Covid vaccines have prevented nearly 100,000 deaths in England, official figures suggest

The latest estimates also indicate that 82,100 hospital admissions have been averted, along with up to 24.4 million infections

Samuel Lovett
Science Correspondent
Thursday 19 August 2021 16:13
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The Covid-19 vaccines are estimated to have prevented nearly 100,000 deaths in England, official figures suggest.

Between 91,700 and 98,700 fatalities have been avoided since the national rollout began in early December last year, Public Health England said.

The latest estimates also indicate that 82,100 hospital admissions have been averted, along with up to 24.4 million infections.

Dr William Welfare, Covid-19 incident director at PHE, said: “The pandemic is not over but vaccination is weakening the link between infection and serious illness.”

A total 73,982,159 vaccines have been given in England, according to government data, including 39,771,795 first doses and 34,210,364 second doses.

It comes as the Joint Committee on Vaccination and Immunisation continues to weigh up the benefits of offering Covid booster jabs to people in the UK.

The vaccines watchdog met on Thursday to discuss the matter but, due to a lack of clear and definitive evidence, has yet to reach a conclusion on which groups to vaccinate with a third dose, and whether the wider programme is needed at all.

There are concerns within the JCVI that pushing booster jabs on the public could also dent wider vaccine confidence, discouraging people from coming forward for future vaccinations, one source said.

“We must stress the need for all eligible adults to have two Covid vaccines wherever possible to protect themselves and to reduce transmission to others,” the source added. “This is still much more important than consideration of boosters.”

As a result of the ongoing discussions, it’s expected the autumn programme will no longer start at the beginning of next month, as initially envisioned by health officials.

In June, the JCVI told ministers to start planning for the roll out of boosters ahead of a feared winter wave. If those recommendations are eventually enforced, the clinically vulnerable, frontline health workers, care home residents and those living with immunosuppressed individuals will all be invited to receive a third dose.

New figures from the Office for National Statistics have meanwhile shown that 94.2 per cent of adults in the UK are now likely to have Covid-19 antibodies, although levels might be dropping among older age groups.

An estimated 92.8 per cent of 75 to 79-year-olds in England had Covid-19 antibodies in the week beginning 26 July, down from 94.4 per cent a month earlier.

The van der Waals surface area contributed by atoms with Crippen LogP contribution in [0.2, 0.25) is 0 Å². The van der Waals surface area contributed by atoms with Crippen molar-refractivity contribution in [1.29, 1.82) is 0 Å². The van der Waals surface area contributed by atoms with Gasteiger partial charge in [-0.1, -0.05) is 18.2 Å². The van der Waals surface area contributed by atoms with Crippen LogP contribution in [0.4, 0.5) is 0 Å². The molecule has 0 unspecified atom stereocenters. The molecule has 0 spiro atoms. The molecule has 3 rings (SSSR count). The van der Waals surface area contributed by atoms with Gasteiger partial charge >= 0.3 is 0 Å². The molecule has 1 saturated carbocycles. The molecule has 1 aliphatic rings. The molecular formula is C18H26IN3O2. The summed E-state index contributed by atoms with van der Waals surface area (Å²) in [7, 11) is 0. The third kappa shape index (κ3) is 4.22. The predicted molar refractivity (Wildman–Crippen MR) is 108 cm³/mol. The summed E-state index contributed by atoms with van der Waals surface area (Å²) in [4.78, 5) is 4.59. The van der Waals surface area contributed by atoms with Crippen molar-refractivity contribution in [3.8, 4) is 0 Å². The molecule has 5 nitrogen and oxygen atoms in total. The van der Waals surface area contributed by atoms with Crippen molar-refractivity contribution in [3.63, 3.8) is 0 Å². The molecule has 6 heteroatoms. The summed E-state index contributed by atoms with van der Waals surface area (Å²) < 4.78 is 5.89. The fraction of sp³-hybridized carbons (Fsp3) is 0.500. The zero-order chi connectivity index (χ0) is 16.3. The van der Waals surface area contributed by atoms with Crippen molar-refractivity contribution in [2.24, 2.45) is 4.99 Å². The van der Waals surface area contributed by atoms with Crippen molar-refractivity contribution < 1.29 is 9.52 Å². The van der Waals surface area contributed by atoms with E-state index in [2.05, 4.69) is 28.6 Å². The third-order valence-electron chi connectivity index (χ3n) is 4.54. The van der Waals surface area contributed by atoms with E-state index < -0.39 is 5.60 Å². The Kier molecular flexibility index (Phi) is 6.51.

For people aged 70 to 75, the figure has dropped from 94.9 per cent to 92.9 per cent over the same period. For those aged 80 and over it has fallen from 92.9 per cent to 92.4 per cent.

A similar trend is evident in the other UK nations.

The estimates are based on a sample of blood tests taken from people in private households, and do not apply to healthcare settings and care homes.

Paul Hunter, professor of medicine at the University of East Anglia, said falling antibody levels in older age groups “does not mean that people who have been antibody-positive, but then become negative, lose all protection.”

“The evidence is that protection against severe disease, though never 100 per cent, will last rather longer than antibody protection against infection,” he added.

Separately, case rates in England remained “stable” in the week up to 15 August, according to PHE’s latest surveillance report.

Infections were highest in those aged 20 to 29, with a 7-day rate of 610.3 per 100,000 population, and lowest in 80-year-olds and above, at 460.7 per 100,000.

Yorkshire and the Humber has the highest seven-day case rate (362.9), while the East of England has the lowest (265.2).

The hospital admission rate for England has risen slightly in the latest week, from 6.93 per 100,000 to 6.75. Hospitalisations continue to be highest in those aged 85 and above.

PHE also said that the number of pregnant women getting vaccinated against Covid-19 has risen by a fifth in recent weeks.

It follows a concerted effort by health officials to reassure expectant mothers about the safety of the jabs.

A total of 62,311 women, who reported they were pregnant or could be pregnant at the time of receiving the vaccine, had come forward and received their first dose by the end of July, PHE said.

The number is up by 10,587 from 18 July, when data released for the first time suggested only around one in 10 pregnant women might have had a first dose.

PHE said that, of the latest total figure, 43,737 pregnant women had received their second dose.

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